The poll ranked the counties based on their partisan prejudice. It was found out that the most politically intolerant people tend to be “whiter, more highly educated, older, more urban and more partisan themselves.”
“In general, Republicans seem to dislike Democrats more than Democrats dislike Republicans, PredictWise found. So it’s hard to know exactly what’s going on, but what’s clear is that both sides are becoming more hostile toward one another,” the study notes.
Counties such as Montgomery, Prince George’s, Arlington, Fairfax, Charles, Prince William, Stafford, Fauquier, Rappahannock, Culpeper, Shenandoah, Frederick, and Clarke got the highest percentiles for overall political prejudice in the poll.
In order to make the assessment, PredictWise partnered with Pollfish to run a nationwide poll of 2,000 adults to get a sense of people’s feelings about the other party. “The survey asked how people would feel if a close family member married a Republican or a Democrat; how well they think the terms selfish, compassionate, or patriotic describe Democrats versus Republicans; and other questions designed to capture sentiments about political differences,” according to the report.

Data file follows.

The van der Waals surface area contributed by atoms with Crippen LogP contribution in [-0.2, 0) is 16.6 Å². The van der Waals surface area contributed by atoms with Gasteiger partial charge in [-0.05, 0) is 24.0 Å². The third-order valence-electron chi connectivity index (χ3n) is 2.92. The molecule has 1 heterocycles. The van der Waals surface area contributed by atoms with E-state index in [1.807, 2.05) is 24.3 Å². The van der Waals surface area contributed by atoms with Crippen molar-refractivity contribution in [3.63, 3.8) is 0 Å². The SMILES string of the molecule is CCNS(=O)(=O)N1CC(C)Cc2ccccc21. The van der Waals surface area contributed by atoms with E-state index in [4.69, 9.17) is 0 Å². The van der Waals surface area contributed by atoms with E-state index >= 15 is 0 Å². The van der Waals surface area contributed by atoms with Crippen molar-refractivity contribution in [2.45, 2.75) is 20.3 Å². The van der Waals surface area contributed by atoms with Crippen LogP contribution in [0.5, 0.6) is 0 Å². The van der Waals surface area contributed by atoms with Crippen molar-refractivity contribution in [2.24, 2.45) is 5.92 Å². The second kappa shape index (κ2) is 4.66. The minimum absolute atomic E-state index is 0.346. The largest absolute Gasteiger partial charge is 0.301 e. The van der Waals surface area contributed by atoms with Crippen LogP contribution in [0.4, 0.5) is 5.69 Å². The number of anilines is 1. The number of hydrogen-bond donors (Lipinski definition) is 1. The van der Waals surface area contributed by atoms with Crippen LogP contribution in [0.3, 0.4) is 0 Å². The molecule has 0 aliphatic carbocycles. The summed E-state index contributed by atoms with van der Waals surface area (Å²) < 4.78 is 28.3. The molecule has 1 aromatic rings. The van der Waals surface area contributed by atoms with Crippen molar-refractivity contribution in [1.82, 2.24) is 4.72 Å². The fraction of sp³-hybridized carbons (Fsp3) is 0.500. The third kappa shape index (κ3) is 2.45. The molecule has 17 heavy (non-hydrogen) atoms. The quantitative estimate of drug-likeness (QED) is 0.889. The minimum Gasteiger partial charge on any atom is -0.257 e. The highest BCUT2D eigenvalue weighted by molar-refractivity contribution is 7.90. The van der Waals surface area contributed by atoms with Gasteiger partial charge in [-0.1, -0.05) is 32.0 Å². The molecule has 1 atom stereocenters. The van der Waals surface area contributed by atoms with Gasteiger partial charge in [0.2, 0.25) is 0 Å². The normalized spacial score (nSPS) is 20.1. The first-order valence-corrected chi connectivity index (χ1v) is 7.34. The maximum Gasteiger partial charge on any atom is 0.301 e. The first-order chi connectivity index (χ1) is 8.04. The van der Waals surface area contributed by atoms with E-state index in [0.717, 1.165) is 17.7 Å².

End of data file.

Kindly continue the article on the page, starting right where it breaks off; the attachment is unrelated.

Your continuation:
PredictWise ranked all 3,000 counties in the U.S. on the estimated level of partisan prejudice in each place. The poll determined Suffolk County, Massachusetts, to be the most “politically intolerant” county. The North Country in far upstate New York turned out to be more accepting of political differences.
The poll report was jointly written by Amanda Ripley, the author of The Smartest Kids in the World—and How They Got That Way, and a senior fellow at the Emerson Collective, Rekha Tenjarla, a front-end developer at The Atlantic, and Angela Y. He, a product design fellow at The Atlantic.